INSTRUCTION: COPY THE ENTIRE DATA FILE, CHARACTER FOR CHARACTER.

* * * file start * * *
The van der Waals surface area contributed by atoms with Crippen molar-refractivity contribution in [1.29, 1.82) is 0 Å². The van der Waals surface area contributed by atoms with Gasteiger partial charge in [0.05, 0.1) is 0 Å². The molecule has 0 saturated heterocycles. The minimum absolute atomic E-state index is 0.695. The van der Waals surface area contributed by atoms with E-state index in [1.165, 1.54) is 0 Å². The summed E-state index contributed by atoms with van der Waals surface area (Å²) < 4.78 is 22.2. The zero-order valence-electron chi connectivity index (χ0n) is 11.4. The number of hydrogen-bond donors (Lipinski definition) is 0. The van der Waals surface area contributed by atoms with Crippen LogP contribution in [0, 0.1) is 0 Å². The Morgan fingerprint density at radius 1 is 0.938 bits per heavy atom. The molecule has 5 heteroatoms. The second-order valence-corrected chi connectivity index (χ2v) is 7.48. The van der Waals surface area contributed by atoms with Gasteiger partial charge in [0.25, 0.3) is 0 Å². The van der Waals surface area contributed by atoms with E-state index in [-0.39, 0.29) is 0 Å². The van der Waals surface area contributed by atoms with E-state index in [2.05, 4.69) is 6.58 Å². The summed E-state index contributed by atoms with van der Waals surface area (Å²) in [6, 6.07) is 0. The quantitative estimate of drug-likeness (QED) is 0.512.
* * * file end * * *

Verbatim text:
The van der Waals surface area contributed by atoms with Crippen molar-refractivity contribution in [1.29, 1.82) is 0 Å². The van der Waals surface area contributed by atoms with Gasteiger partial charge in [0.05, 0.1) is 0 Å². The molecule has 0 saturated heterocycles. The minimum absolute atomic E-state index is 0.695. The van der Waals surface area contributed by atoms with E-state index in [1.165, 1.54) is 0 Å². The summed E-state index contributed by atoms with van der Waals surface area (Å²) < 4.78 is 22.2. The zero-order valence-electron chi connectivity index (χ0n) is 11.4. The number of hydrogen-bond donors (Lipinski definition) is 0. The van der Waals surface area contributed by atoms with Crippen LogP contribution in [0, 0.1) is 0 Å². The Morgan fingerprint density at radius 1 is 0.938 bits per heavy atom. The molecule has 5 heteroatoms. The second-order valence-corrected chi connectivity index (χ2v) is 7.48. The van der Waals surface area contributed by atoms with Gasteiger partial charge in [0.25, 0.3) is 0 Å². The van der Waals surface area contributed by atoms with E-state index in [-0.39, 0.29) is 0 Å². The van der Waals surface area contributed by atoms with E-state index in [2.05, 4.69) is 6.58 Å². The summed E-state index contributed by atoms with van der Waals surface area (Å²) in [6, 6.07) is 0. The quantitative estimate of drug-likeness (QED) is 0.512.